But Bristol, about half an hour away from, immediately felt different and dare I say more authentic. The town was more spread out, and didn’t seem to have the same aggressive sailing retailing. (Or maybe I missed it.) A group of friends and I ended up on a bar’s deck on the water. The breeze was solidly in the 20-plus range, enveloping Bristol and taking the edge off New England’s summer sun. It was, in other words, perfect, near awe-inspiring weather. A few kiters and windsurfers reached back and forth just upwind of a packed mooring field. The water was blue and not brown, but still freezing-cold, just like the Bay Area.

The scene in Bristol, Rhode Island could not have been more picture-perfect for sailors.
© 2019 Latitude 38 Media LLC / Tim

I chatted with a couple who moved to Bristol from Virginia a few years ago. They loved Rhode Island, they said. Yes, the winters could be tough, but this, this kind of summer day was the payoff. The couple said that Bristol was full of fishermen, contractors and other working-class people. They said that all of their friends and acquaintances sailed in some way.

Ww walked right past the Herreshoff Marine Museum & America’s Cup Hall of Fame in Bristol. That’s Mighty Mary from the 1995 America’s Cup in San Diego. It was pretty cool to just stumble onto a piece of sailing history — and something from my youth, no less.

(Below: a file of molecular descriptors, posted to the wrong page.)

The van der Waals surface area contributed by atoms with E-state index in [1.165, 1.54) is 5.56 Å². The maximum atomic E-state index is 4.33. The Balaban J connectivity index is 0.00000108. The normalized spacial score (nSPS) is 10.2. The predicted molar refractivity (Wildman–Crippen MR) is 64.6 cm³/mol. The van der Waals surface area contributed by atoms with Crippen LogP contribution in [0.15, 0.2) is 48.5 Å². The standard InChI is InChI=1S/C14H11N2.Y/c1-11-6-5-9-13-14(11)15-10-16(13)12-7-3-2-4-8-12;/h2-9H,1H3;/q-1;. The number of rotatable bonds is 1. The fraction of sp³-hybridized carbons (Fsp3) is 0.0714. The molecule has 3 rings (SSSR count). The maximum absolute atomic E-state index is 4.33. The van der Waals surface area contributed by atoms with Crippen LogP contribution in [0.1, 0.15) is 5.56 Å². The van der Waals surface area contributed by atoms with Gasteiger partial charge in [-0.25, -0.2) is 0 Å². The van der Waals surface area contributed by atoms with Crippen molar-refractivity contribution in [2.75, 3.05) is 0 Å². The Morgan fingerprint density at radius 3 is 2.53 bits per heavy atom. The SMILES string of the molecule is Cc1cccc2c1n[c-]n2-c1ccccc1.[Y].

© 2019 Latitude 38 Media LLC / Tim

So what is it about the East Coast? Does it have any special claim to the lifestyle and sport of sailing? The appeal, or even frenzy, of a short season is undeniable. Coming over the Newport Bridge, it was obvious, even dramatic the way sailors were getting it while the getting was good.

“The Maine boating season is Memorial Day through Labor Day,” wrote reader Michael Rosauer in response to part 1 of this series (we’ll publish a number of letters we’ve received in the August issue). “This results in generally greater intensity during the short, but warm, summer boating season in New England.” There is no denying the East’s weather and splendid geography. It’s only obvious that a boaty culture would naturally grow around such inherent characteristics.

But, in the end, none of that really matters. Reader Paolo Sheaffer said it best. “Growing up in Carpinteria, most of my early sailing was in Santa Barbara. I would say Santa Barbara is rather boaty. Tiburon is boaty. Texas is boaty, but on a less traditional level, save for small pockets with strong New England influences. To sum up, respect for tradition is stronger in some areas, but enthusiasm is universal.

“Do we invent our own boaty culture, or import from afar?”

If home is where the heart is, then so-called sailing capitals can be whereever the sailors are. To us, the lifestyle is about the moments between sailors, boats and water. That’s not to say that places like Newport, San Diego, Annapolis, Port Townsend, and even pockets of San Francisco don’t have rich sailing cultures, or that they’re not worthy of a visit. We look forward to sailing to all of them.

But we most look forward to sailing away.

Any final thoughts? Please comment below, or email us here.